Fat grafting is a hot topic in aesthetic surgery circles, but who is actually doing it?
Quite a few are coming on board all the time, actually, as the techniques and technology of fat grafting (or fat transfer) grow increasingly sophisticated and accepted by the medical community.
It was not always that way. Fat grafting has moved beyond the patient safety issues that plagued its early use. In recent years—and during 2009 and 2010, in particular—we have seen the rollout of new generations of hardware devices and fat-cleaning and cell-washing techniques. Inquisitive practitioners have done important research and introduced approaches that make the use of fat grafting more practical and efficacious.
Even more recent is the pairing of fat grafting in cosmetic applications with stem cell research.
In cosmetic procedures, fat grafting has historically been unpredictable. The transferred fat may partially resorb back into the body or contour irregularities may arise. Not only was the technology of fat harvesting and cleaning inexact, but results varied widely among practitioners.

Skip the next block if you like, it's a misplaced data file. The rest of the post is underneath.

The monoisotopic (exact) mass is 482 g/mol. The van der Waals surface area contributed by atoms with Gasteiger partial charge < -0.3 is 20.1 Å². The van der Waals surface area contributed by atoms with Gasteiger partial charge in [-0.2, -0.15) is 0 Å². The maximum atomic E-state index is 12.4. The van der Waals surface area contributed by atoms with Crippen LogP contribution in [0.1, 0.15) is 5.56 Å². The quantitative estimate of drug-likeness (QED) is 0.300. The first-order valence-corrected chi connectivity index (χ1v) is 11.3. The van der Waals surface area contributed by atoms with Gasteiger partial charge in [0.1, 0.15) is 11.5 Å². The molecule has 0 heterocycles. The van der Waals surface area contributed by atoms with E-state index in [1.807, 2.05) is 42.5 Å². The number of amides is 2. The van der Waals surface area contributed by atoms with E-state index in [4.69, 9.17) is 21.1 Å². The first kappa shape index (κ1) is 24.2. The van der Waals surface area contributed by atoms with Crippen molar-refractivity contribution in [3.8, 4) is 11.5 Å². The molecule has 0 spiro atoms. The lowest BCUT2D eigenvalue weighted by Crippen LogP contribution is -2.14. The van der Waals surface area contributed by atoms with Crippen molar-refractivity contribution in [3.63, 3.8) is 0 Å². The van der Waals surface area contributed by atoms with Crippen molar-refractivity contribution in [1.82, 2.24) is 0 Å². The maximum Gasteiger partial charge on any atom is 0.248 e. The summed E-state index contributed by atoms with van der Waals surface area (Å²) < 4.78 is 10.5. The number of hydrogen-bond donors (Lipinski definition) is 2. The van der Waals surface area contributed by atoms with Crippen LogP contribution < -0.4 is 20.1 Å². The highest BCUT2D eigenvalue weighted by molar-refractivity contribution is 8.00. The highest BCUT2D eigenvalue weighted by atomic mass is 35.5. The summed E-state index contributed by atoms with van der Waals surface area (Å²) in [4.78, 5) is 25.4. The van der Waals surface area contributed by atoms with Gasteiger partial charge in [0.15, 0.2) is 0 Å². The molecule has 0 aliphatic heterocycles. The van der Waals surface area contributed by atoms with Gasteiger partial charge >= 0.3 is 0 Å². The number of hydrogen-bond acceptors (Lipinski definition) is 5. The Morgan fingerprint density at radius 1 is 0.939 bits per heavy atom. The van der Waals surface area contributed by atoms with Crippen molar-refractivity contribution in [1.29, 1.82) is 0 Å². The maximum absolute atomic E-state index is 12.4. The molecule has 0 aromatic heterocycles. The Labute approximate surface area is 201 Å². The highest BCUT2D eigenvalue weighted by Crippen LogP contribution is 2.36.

Most significant, perhaps, was the recent product launch and FDA approval of PureGraft 250, by Cytori Therapeutics Inc, San Diego, which lets the physician purify a fat graft and remove excess “graft fluid” in a controllable manner. According to the company, the system eliminates the need for physicians to have to deal with the inexact art of centrifugation of fat or other methods. The system also speeds up the time taken to create grafts.